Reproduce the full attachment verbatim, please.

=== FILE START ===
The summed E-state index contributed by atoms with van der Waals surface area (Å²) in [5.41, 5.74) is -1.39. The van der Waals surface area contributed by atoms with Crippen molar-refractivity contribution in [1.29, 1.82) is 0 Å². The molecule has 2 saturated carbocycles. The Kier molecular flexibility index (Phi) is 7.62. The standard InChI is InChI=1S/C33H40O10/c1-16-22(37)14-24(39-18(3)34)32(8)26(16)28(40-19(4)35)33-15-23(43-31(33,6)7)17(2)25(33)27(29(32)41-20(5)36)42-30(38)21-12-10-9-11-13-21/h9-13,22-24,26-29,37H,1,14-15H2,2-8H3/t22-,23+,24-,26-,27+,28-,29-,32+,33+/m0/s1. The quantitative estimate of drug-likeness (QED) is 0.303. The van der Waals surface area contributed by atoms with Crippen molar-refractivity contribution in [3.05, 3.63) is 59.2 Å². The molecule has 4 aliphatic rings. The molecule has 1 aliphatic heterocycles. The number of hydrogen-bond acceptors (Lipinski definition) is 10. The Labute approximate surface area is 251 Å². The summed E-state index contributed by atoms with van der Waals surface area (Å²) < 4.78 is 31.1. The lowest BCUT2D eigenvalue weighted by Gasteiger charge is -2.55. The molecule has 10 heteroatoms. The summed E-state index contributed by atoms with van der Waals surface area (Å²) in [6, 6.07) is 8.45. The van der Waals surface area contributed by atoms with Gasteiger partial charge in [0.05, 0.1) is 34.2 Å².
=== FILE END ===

The summed E-state index contributed by atoms with van der Waals surface area (Å²) in [5.41, 5.74) is -1.39. The van der Waals surface area contributed by atoms with Crippen molar-refractivity contribution in [1.29, 1.82) is 0 Å². The molecule has 2 saturated carbocycles. The Kier molecular flexibility index (Phi) is 7.62. The standard InChI is InChI=1S/C33H40O10/c1-16-22(37)14-24(39-18(3)34)32(8)26(16)28(40-19(4)35)33-15-23(43-31(33,6)7)17(2)25(33)27(29(32)41-20(5)36)42-30(38)21-12-10-9-11-13-21/h9-13,22-24,26-29,37H,1,14-15H2,2-8H3/t22-,23+,24-,26-,27+,28-,29-,32+,33+/m0/s1. The quantitative estimate of drug-likeness (QED) is 0.303. The van der Waals surface area contributed by atoms with Crippen molar-refractivity contribution in [3.05, 3.63) is 59.2 Å². The molecule has 4 aliphatic rings. The molecule has 1 aliphatic heterocycles. The number of hydrogen-bond acceptors (Lipinski definition) is 10. The Labute approximate surface area is 251 Å². The summed E-state index contributed by atoms with van der Waals surface area (Å²) < 4.78 is 31.1. The lowest BCUT2D eigenvalue weighted by Gasteiger charge is -2.55. The molecule has 10 heteroatoms. The summed E-state index contributed by atoms with van der Waals surface area (Å²) in [6, 6.07) is 8.45. The van der Waals surface area contributed by atoms with Gasteiger partial charge in [0.05, 0.1) is 34.2 Å².